Charles Thomson Rees Wilson
|Charles Thomson Rees Wilson|
Wilson in 1927
|Born||Charles Thomson Rees Wilson
14 February 1868
|Died||15 November 1959
|Institutions||Sidney Sussex College, Cambridge|
|Alma mater||Owens College
Sidney Sussex College, Cambridge
|Academic advisors||J. J. Thomson|
|Doctoral students||Cecil Frank Powell|
|Known for||Cloud chamber|
Education and early life
Wilson was born in the parish of Glencorse, Midlothian to Annie Clark Harper and John Wilson, a sheep farmer. After his father died in 1873, he moved with his family to Manchester. With financial support from his step-brother he studied biology at Owens College, now the University of Manchester, with the intent of becoming a doctor. In 1887, he graduating from the College with a BSc. He won a scholarship to attend Sidney Sussex College, Cambridge where he became interested in physics and chemistry. In 1892 he received a 1st class honours in both parts of the Natural Science Tripos.
Wilson was made Fellow of Sidney Sussex College, and University Lecturer and Demonstrator in 1900. He thereafter became particularly interested in meteorology, and in 1893 he began to study clouds and their properties. He worked for some time at the observatory on Ben Nevis, where he made observations of cloud formation. He then tried to reproduce this effect on a smaller scale at the Cavendish Laboratory in Cambridge, expanding humid air within a sealed container. He later experimented with the creation of cloud trails in his chamber caused by ions and radiation.
Awards, honours and legacy
For the invention of the cloud chamber he received the Nobel Prize in Physics in 1927.
The Wilson crater on the Moon is named for him, Alexander Wilson and Ralph Elmer Wilson. The Wilson Condensation Cloud formations that occur after large explosions, such as nuclear detonations, are named after him. The Wilson Society at the University of Cambridge is also named for him.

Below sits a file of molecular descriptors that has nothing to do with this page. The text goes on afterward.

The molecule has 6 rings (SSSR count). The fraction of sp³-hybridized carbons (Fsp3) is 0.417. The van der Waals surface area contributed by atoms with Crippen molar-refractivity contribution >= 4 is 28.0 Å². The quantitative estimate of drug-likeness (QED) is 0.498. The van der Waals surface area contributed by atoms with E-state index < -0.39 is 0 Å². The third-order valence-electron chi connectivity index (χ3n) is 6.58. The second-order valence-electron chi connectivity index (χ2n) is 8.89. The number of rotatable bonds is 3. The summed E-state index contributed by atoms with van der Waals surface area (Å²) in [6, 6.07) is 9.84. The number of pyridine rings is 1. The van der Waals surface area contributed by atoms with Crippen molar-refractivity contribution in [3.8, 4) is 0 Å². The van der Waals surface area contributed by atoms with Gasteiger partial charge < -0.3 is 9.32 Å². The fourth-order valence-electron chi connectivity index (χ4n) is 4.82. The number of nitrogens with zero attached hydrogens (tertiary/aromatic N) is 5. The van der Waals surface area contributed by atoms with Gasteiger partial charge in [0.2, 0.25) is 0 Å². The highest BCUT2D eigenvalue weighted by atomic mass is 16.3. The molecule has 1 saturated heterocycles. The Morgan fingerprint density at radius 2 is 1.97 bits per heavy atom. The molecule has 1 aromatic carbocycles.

In 1908, Wilson married Jessie Fraser, the daughter of a minister from Glasgow. The couple had 2 daughters and one son. He died at his home in Carlops on 15 December 1959, surrounded by his family.
- Blackett, P. M. S. (1960). "Charles Thomson Rees Wilson 1869–1959". Biographical Memoirs of Fellows of the Royal Society. Royal Society. 6. doi:10.1098/rsbm.1960.0037.
- Asimov's Biographical Encyclopedia of Science and Technology, Isaac Asimov, 2nd ed., Doubleday & C., Inc., ISBN 0-385-17771-2.
- Charles Thomson Rees Wilson's biography
- Longair, Malcolm S. (2006). "Wilson, Charles Thomson Rees (1869–1959),". Oxford Dictionary of National Biography (Online ed.). Oxford University Press. Retrieved 28 January 2017.
- "Wilson, Charles Thomson Rees (WL888CT)". A Cambridge Alumni Database. University of Cambridge.
- "C.T.R. Wilson - Biographical". Nobelprize.org. Nobel Media AB. Retrieved 2017-01-28.
- "Planetary Names: Crater, craters: Wilson on Moon". planetarynames.wr.usgs.gov. Retrieved 2017-01-28.
- Glasstone, Samuel; Dolan, Philip J., eds. (1977). The effects of nuclear weapons (3rd ed.). Washington: U.S. Department of Defense. p. 45 – via HATHI Trust.
- "About | Wilson Society". www.srcf.ucam.org. Retrieved 2017-01-28.
- "Papers of Charles Thomson Rees Wilson, 1869-1959, Nobel Prize winner and Professor of Natural Philosophy, University of Cambridge - Archives Hub". Retrieved 2017-01-28.